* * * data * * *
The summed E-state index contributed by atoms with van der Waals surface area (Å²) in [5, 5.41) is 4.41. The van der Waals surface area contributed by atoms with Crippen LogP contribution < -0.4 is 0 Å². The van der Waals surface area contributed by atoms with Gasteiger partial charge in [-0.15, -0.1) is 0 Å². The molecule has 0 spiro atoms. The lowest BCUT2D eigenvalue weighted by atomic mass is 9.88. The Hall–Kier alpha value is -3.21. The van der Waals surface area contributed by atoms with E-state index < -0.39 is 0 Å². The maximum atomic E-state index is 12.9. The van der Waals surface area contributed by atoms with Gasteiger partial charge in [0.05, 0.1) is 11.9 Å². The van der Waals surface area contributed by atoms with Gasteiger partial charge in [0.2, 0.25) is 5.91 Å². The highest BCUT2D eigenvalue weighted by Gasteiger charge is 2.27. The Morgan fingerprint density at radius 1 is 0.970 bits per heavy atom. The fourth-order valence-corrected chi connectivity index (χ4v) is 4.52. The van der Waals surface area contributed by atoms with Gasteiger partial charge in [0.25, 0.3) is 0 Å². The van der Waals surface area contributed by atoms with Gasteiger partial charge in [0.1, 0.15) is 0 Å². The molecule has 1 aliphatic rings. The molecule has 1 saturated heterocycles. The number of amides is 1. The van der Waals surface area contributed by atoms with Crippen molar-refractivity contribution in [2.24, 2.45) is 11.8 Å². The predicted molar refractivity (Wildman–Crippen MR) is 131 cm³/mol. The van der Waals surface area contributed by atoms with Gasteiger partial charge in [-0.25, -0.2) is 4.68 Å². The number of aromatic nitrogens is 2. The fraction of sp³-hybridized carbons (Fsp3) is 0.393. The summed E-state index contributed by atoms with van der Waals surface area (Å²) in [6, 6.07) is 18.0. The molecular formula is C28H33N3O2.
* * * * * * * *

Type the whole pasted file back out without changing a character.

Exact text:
The summed E-state index contributed by atoms with van der Waals surface area (Å²) in [5, 5.41) is 4.41. The van der Waals surface area contributed by atoms with Crippen LogP contribution < -0.4 is 0 Å². The van der Waals surface area contributed by atoms with Gasteiger partial charge in [-0.15, -0.1) is 0 Å². The molecule has 0 spiro atoms. The lowest BCUT2D eigenvalue weighted by atomic mass is 9.88. The Hall–Kier alpha value is -3.21. The van der Waals surface area contributed by atoms with E-state index < -0.39 is 0 Å². The maximum atomic E-state index is 12.9. The van der Waals surface area contributed by atoms with Gasteiger partial charge in [0.05, 0.1) is 11.9 Å². The van der Waals surface area contributed by atoms with Gasteiger partial charge in [0.2, 0.25) is 5.91 Å². The highest BCUT2D eigenvalue weighted by Gasteiger charge is 2.27. The Morgan fingerprint density at radius 1 is 0.970 bits per heavy atom. The fourth-order valence-corrected chi connectivity index (χ4v) is 4.52. The van der Waals surface area contributed by atoms with Gasteiger partial charge in [0.25, 0.3) is 0 Å². The van der Waals surface area contributed by atoms with Gasteiger partial charge in [0.1, 0.15) is 0 Å². The molecule has 1 aliphatic rings. The molecule has 1 saturated heterocycles. The number of amides is 1. The van der Waals surface area contributed by atoms with Crippen molar-refractivity contribution in [2.24, 2.45) is 11.8 Å². The predicted molar refractivity (Wildman–Crippen MR) is 131 cm³/mol. The van der Waals surface area contributed by atoms with Gasteiger partial charge in [-0.25, -0.2) is 4.68 Å². The number of aromatic nitrogens is 2. The fraction of sp³-hybridized carbons (Fsp3) is 0.393. The summed E-state index contributed by atoms with van der Waals surface area (Å²) in [6, 6.07) is 18.0. The molecular formula is C28H33N3O2.